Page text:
an old woman carrying a small bundle of her belongings...began a sad song which was later taken up by the others..."I have no more land. I am driven away from home, driven up the red waters, let us all go, let us die together."

In later chapters, Gioia writes about Harry Smith's famous Anthology of American Folk Music, a collection of old 78s on six Folkways LPs that inspired a generation of American musicians, describing the unheard-of strangeness of Dock Boggs, whose 1927 recordings "opened a window on a closed-off world" (Colin Escott). And so along with Gioia's beautiful affection about his ancestors and about American history, we are reminded that the invisible republic, the strange, old America that Greil Marcus and others have described was not about My Baby Left Me or My Car's Been Repossessed, but about being kidnapped by Indians who've killed your parents, or about being an Indian murdered by the United States Army, or about being a Mexican gunned down by a Texas Ranger for the crime of possessing a cow. In short, our cultural history must include the hardship, the heartbreak and the terror of winning a new continent.
      We need books like this one, lest we forget who we are.

 

June 11, 2013

I read the news today oboy

I read in the paper today (the Wall Street Journal, not some tabloid) that some people, if they quit drinking coffee, suffer withdrawal symptoms including headaches that can last for days.

And as if Lime disease wasn't bad enough, I also read today that there is another deer tick that can make you allergic to red meat. Months after you get bit and after you eat a hamburger, in the middle of the night you wake up with cramps, hives, breathing problems, maybe even death. In which case you don't wake up, I suppose.

I may decide to quit reading.

 

June 11, 2013

In the Universe

In a recent issue of the Time Literary Supplement I read a review of Thomas Nagel's Mind And Cosmos: Why the Materialist neo-Darwinian Conception of Nature is Almost Certainly Wrong. The review was written by Gideon Rosen and is the second or third review I have read of this book, and I can only wonder why the Oxford University Press published it.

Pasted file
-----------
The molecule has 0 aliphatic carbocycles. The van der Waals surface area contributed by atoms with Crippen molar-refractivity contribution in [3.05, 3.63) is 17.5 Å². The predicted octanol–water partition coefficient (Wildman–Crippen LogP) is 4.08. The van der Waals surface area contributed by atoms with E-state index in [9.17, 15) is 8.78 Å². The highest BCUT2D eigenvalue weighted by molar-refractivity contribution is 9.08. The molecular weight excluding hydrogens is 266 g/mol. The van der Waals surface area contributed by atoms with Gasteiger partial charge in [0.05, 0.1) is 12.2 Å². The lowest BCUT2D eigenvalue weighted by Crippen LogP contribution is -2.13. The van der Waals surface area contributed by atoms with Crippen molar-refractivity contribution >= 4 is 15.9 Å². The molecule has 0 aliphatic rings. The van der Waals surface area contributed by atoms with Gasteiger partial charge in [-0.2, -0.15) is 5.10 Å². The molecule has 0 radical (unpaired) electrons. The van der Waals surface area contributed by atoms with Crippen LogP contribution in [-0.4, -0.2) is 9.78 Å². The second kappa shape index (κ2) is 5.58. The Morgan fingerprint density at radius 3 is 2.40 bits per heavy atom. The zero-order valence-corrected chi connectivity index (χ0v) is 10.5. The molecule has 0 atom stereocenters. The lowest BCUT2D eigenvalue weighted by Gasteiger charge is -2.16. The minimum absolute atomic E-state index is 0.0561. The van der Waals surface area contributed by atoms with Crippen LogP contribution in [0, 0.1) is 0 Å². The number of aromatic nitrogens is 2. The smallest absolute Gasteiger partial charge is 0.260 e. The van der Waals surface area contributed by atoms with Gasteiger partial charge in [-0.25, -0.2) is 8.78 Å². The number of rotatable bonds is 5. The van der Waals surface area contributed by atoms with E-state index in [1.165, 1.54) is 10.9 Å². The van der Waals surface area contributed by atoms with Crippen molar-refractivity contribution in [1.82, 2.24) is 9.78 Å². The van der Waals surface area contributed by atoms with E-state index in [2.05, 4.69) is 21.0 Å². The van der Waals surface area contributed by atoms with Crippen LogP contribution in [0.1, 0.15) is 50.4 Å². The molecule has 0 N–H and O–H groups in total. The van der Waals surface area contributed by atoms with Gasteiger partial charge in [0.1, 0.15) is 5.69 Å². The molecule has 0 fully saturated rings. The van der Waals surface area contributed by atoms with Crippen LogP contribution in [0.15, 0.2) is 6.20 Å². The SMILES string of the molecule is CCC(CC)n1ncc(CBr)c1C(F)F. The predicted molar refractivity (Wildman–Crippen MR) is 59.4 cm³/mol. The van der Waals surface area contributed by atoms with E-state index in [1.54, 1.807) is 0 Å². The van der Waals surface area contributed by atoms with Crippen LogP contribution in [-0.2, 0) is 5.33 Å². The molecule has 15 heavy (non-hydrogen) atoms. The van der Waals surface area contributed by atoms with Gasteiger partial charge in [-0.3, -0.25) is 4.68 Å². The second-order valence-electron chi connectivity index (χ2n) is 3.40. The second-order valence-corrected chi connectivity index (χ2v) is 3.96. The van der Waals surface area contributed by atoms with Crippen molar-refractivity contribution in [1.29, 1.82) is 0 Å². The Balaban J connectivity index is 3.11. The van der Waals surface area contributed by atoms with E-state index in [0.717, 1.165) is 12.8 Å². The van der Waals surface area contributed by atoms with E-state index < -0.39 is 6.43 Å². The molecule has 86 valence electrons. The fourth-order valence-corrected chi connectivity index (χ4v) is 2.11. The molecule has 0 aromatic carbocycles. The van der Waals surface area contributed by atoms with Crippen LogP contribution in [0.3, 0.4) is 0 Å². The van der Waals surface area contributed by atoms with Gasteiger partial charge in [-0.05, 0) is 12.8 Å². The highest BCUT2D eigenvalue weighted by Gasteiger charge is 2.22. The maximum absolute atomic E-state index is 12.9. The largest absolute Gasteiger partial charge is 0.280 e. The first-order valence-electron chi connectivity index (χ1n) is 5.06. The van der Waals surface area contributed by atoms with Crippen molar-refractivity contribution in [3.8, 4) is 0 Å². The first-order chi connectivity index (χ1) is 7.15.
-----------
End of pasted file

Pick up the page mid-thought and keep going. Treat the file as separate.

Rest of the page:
Nagel is not arguing for creationism, or for the concept of God. Rosen writes:

Nagel's starting point is the conviction that the existence of minds like ours is a fact of such overwhelming cosmological significance that any acceptable theory must represent the emergence of such minds as "to be expected". Since neo-Darwinism cannot do this, it is "almost certainly false". 

Nagel thinks that physics, which explains how things work, must make room for the inevitability of our consciousness. He apparently thinks that the behaviour of each molecule in the Universe is as it is because minds like ours will eventually emerge. And he is wrong, simply and foolishly and pathetically wrong. The fact that, unlike dogs or cats, he can write a book and I can argue with him about it is... Wonderful! As amazing as anything we will ever encounter! A miracle leading to Beethoven string quartets and the poetry in the King James Bible and the riotous humor of Fats Waller! I would use the word "awesome" if it had not been stolen from us by children who think that a hot dog is awesome. But our brains are containers of electrical impulses and chemical exchanges which have evolved a little further than those of orangutans. There is every reason to be grateful for our consciousnesses, but no reason whatever to conclude that the Universe did this on purpose, or that any far corner of the Universe, where (I presume) stars are still being born, gives a damn how smart we are.
      Nagel is a professor of philosophy and law at New York University. He and his book are a good example of the hubris that can overtake philosophers, theologians, and even lawyers.